The sale in May of the Rockefeller collection at Christie's has something for every type of collector — from rare Picassos and coveted Monets, to Asian Buddhas, carved wooden ducks, diamond cuff links and antique English furniture. It's estimated the collection could bring in $500 million, and some say it could reach $1 billion.
But for the Rockefeller family, the sales — a series of auctions between May 8 and 11 — will be the bittersweet end of an era. Virtually all of the family treasures owned by the late David Rockefeller (the grandson of America's first billionaire, John D. Rockefeller) and his wife Peggy will be sold, with the proceeds going to charity. Family members will see heirlooms and paintings they grew up with in their homes awarded to the highest bidders.
While Picasso's famed painting "Young Girl with a Flower Basket" will no doubt be the most expensive item sold the collection, expected to fetch more than $100 million, the Rockefeller's personal favorites are more about memories than a price tag. In an exclusive interview, David Rockefeller Jr., David's son, shared a few stories about the family's favorite items.
"Young Girl with a Flower Basket" courtesy of Christie's Images Ltd. 2018
David Jr. says one of his dad's favorite items was a small 13th century Syrian incense burner. It was given to him by his mother, Abby Aldrich Rockefeller, and David always kept it on his desk at Chase Manhattan bank, of which he was chairman until 1981.
Incense burner courtesy of Christie's Images Ltd. 2018
David Jr. says one thing about the piece that interested his dad was that even though it was an Islamic artifact, it has Christian figures in the carvings, which speaks to the ability of art and beauty to bridge different religions.
"It's really quite an interesting piece," David Jr. says.
It's expected to sell for more than $200,000.
David Jr. says his favorite item being sold is a Matisse painting that hung in the family's estate in Westchester County, New York. The piece, called "Odalisque couchee aux magnolias," was painted in 1923 in Matisse's studio in Nice, France. The painting depicts a reclining nude basking in the sunlight surrounded by lush flowers and fruit. The colors are radiant and the expression of the model — one of Matisse's favorites — is relaxed and happy.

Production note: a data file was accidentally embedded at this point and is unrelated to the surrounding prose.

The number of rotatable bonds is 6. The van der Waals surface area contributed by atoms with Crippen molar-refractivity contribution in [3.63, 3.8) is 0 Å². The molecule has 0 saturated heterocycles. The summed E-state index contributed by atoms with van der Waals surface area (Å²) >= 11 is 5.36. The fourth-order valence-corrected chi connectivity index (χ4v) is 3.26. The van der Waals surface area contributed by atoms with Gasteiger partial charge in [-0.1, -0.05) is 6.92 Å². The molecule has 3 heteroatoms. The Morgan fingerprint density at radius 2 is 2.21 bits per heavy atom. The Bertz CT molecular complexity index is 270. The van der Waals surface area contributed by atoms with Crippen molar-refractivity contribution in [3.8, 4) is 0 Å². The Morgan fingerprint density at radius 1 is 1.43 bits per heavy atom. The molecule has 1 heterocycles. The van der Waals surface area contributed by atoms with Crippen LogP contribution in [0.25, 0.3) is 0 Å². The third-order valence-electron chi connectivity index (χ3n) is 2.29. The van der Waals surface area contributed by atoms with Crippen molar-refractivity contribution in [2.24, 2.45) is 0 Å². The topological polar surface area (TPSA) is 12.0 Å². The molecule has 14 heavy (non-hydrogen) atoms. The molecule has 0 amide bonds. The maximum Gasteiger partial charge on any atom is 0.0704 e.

"This is the real favorite of mine," David Jr. tells CNBC. "It's sensuous, it has the wonderful color palette of Matisse and the decorative elements that ultimately came into his cut-outs."
While David Jr. says he didn't grow up with the piece, which was acquired after he had gone away to school, "I loved that these pieces were always in rooms that I would visit." He says "Odaslique" shared the living room of Hudson Pines with a Renoir and a Pissarro.
The painting could sell for more than $90 million.
David Jr. says that while he's sad to see it go, he and the rest of the Rockefellers take comfort in knowing the proceeds will fund good causes, from the Museum of Modern Art and the Council on Foreign Relations to Rockefeller University and the various Rockefeller philanthropies.
The auction is a result of his father David Rockefeller's will. As a signer of the Giving Pledge, David, the last surviving grandson of Standard Oil tycoon John D. Rockefeller, vowed to give the bulk of his wealth to charity upon his death, stating that "those who have benefited most from our nation's economic system have a special responsibility to give back."
While much of his fortune — estimated by Forbes at $3.3 billion — was in trusts that have now been passed down to his kids and grandkids, David's will stated that the vast majority of his assets, including all his homes and personal items, would be sold off for charity. As part of his will, his children were each allowed to take up to $1 million worth of his personal property as a gift. If they wanted anything beyond that, or an item with a higher value, they had to purchase it at fair market value. This provision, according to the will, would "enable each of my children to select items which are particularly meaningful to him or her."
Though David Jr. didn't choose to keep "Odaslique," he says, "I hope whoever buys it, that they invite me to come visit."
It's likely that whoever goes home with the Rockefeller Matisse would be delighted to give David Jr. occasional visitation rights.
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